Harry Emerson Fosdick and the Spirit of American Liberalism
Associate Professor of Systematic Theology
Reformed Theological Seminary, Charlotte
On May 21, 1922, Harry Emerson Fosdick took to the pulpit of Old First—the historic First Presbyterian Church (est. 1716) located on Fifth Avenue in Manhattan—to deliver what would be his most famous sermon. The American church broadly, and the Presbyterian church specifically, were already divided into conservative and liberal camps. Fosdick’s sermon did not create this theological and ecclesiastical division. But his sermon that spring clearly exposed the division, and, more than that, it exemplified all the reasons for it. For as much as Fosdick thought of himself as irenic, moderate, and peace-loving, one does not entitle a sermon “Shall the Fundamentalists Win?” without meaning to pick a fight.
A Sermon for the Times
The text for Fosdick’s sermon that morning came from Acts 5:38-39 where the esteemed Gamaliel, a leader of the Jewish Sanhedrin, counsels an angry mob to leave the apostles alone, for if their “work be of men, it will come to nought: but if it be of God, ye cannot overthrow it.” Whether Fosdick fancied himself Gamaliel or not, he considered the Pharisee’s words from the first century to be a model for the twentieth century. What the church needed more than ever was a spirit of liberality and tolerance. In particular, this meant a spirit of charity toward the “multitudes of reverent Christians who have been unable to keep this new knowledge [about science, history, and religion] in one compartment of their minds and the Christian faith in another.” In affirming the aphorism “cantankerousness is worse than heterodoxy,” Fosdick argued that “the worst kind of church that can be offered to the allegiance of the new generation is an intolerant church.”
At the heart of the sermon was an indictment of fundamentalists and their fundamentals. Ostensibly, Fosdick was simply making the case that no one has “a right to deny the Christian name to those who differ” on the disputed points of Fundamentalism, but it was also obvious that Fosdick looked on fundamentalist doctrines with incredulity. Fosdick questioned the historicity of miracles and the Virgin Birth, he denied the inerrancy of the Scriptures and the atonement as a propitiatory sacrifice, and he did not accept the second coming of Christ as a literal event to be looked for in the clouds.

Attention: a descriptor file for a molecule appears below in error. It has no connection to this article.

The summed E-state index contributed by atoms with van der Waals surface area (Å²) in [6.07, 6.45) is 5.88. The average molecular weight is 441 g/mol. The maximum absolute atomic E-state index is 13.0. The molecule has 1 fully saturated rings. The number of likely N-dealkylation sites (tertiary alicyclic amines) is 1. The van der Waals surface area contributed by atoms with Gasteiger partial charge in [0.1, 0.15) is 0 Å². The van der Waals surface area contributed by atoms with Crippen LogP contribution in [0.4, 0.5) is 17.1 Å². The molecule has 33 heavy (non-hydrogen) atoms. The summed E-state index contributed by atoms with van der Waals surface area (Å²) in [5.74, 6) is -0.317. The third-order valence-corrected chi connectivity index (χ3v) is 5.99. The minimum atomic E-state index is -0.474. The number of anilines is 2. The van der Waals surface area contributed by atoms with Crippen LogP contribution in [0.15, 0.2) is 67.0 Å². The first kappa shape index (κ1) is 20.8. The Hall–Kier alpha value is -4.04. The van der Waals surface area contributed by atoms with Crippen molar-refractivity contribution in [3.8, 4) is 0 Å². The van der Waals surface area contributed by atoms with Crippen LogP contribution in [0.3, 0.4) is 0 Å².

Key to Fosdick’s theological hermeneutic was his conviction that religion was an evolutionary development, and that religious belief should evolve as well. Just as people in previous generations had to learn that the earth revolves around the sun, so our generation must find a way for “the new knowledge and the old faith” to be “blended in a new combination.” In Fosdick’s estimation, educated people were turned off by the staid doctrines of the past and were starting to look for religious answers outside the church. If the church did not offer new ideas for a new day, it would suffer embarrassment and sink into irrelevance.
In the sermon’s stirring conclusion, Fosdick stated adamantly, “I do not believe for a moment that the Fundamentalists are going to succeed.” Love would triumph over intolerance; that’s what mattered. “There are many opinions in the field of modern controversy,” Fosdick observed, “concerning which I am not sure whether they are right or wrong, but there is one thing I am sure of: courtesy and kindliness and tolerance and humility and fairness are right. Opinions may be mistaken; love never is.” That last sentence perfectly captures the spirit of Fosdick’s sermon and the spirit of the liberalism he did so much to promote. For Fosdick, it was a “penitent shame that the Christian church should be quarreling over little matters when the world is dying of great needs.” The fundamentalists were insisting on dubious theological theories and waging war for doctrinal idiosyncrasies when, in Fosdick’s words, “So much of it does not matter!” In Fosdick’s mind, there was “not a single thing at stake in the controversy on which depends the salvation of human souls.” The need of the hour was not theological wrangling, but laboring so “that men in their personal lives and in their social relationships should know Jesus Christ.” In short, Fosdick’s vision for the church was the expansive charity of liberalism instead of the cramped rigidity of fundamentalism. “God keep us,” he exhorted in the last line of his sermon, “intellectually hospitable, open-minded, liberty-loving, fair, tolerant, not with the tolerance of indifference as though we did not care about the faith, but because always our major emphasis is upon the weightier matters of the law.”
A Heretic for his Generation